Leather everywhere, wood, a welcoming cockpit, just pure luxury. Every inch has attention to detail down to the quality of leather stitching, the texture on something so simple as a volume knob, and the placement of everything feels damn near perfect. The 28-way adjustable front seats are wrapped with with stunning leather with varying stitching patterns to further enforce the attention to detail and quality. Decompress to and from your destination by activating the Shiatsu massage (legit full massage on your back), engage the seat heater or ventilation, and even warm your hands with the heated steering well. That wheel is also wrapped with hand-stitched leather and matching trim to the rest of the interior. Paddle shifters are there if you’re feeling sporty, otherwise let the car control its wonderful 10-speed gearbox as you set off in comfort mode.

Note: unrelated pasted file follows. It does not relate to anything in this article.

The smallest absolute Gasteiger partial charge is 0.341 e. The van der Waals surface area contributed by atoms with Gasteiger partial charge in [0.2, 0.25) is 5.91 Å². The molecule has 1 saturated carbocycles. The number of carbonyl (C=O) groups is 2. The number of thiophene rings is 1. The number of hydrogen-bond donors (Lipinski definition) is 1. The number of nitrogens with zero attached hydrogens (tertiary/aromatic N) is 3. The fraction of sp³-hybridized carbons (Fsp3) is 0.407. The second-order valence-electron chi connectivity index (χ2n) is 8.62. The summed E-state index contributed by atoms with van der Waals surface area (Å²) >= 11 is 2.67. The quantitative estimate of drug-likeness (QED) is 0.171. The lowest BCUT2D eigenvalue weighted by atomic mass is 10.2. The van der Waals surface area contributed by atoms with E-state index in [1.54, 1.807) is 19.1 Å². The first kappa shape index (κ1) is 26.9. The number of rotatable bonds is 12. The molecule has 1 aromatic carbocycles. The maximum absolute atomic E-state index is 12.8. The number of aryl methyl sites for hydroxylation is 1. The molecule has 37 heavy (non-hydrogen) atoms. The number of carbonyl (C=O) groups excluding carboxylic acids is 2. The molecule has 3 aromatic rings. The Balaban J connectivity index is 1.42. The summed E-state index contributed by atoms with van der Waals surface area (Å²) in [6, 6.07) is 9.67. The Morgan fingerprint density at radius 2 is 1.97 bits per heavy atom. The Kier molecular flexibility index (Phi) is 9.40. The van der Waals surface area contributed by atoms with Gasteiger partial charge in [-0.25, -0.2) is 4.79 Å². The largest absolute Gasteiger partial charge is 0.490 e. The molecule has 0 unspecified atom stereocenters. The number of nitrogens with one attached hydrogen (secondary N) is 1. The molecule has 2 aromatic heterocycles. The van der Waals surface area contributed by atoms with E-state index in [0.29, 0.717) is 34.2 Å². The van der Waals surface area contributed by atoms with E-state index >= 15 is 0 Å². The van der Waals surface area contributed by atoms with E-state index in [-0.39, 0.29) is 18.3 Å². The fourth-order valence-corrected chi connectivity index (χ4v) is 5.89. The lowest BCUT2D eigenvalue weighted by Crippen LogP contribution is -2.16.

Both the front and rear seats offer heating and ventilation, but only certain packages grant you the Shiatsu massage. The Executive package (a $17k add-on) gives you butterfly power-retractable front and rear headrests, 22-way power rear seats with memory, multi-function massage with heat, rear passenger side ottoman, a center touch screen for rear occupants and more. If you have the hybrid model, the only way to get rear massage seats is to purchase the Executive package with Kiriko glass (a $23k upgrade). The Kiriko Glass package is a very unique look, something that I haven’t seen on any car before. It has hand-pleated interior trim (the most gorgeous part in my opinion) with door trim containing actual polished glass. It sounds weird, but you kind of have to see it in person to appreciate the detail. If you plan on having rear seat occupants, the Executive package is a must-buy in my opinion. There are simply so many things included that significantly increases comfort and luxury it’s almost a different vehicle for the rear.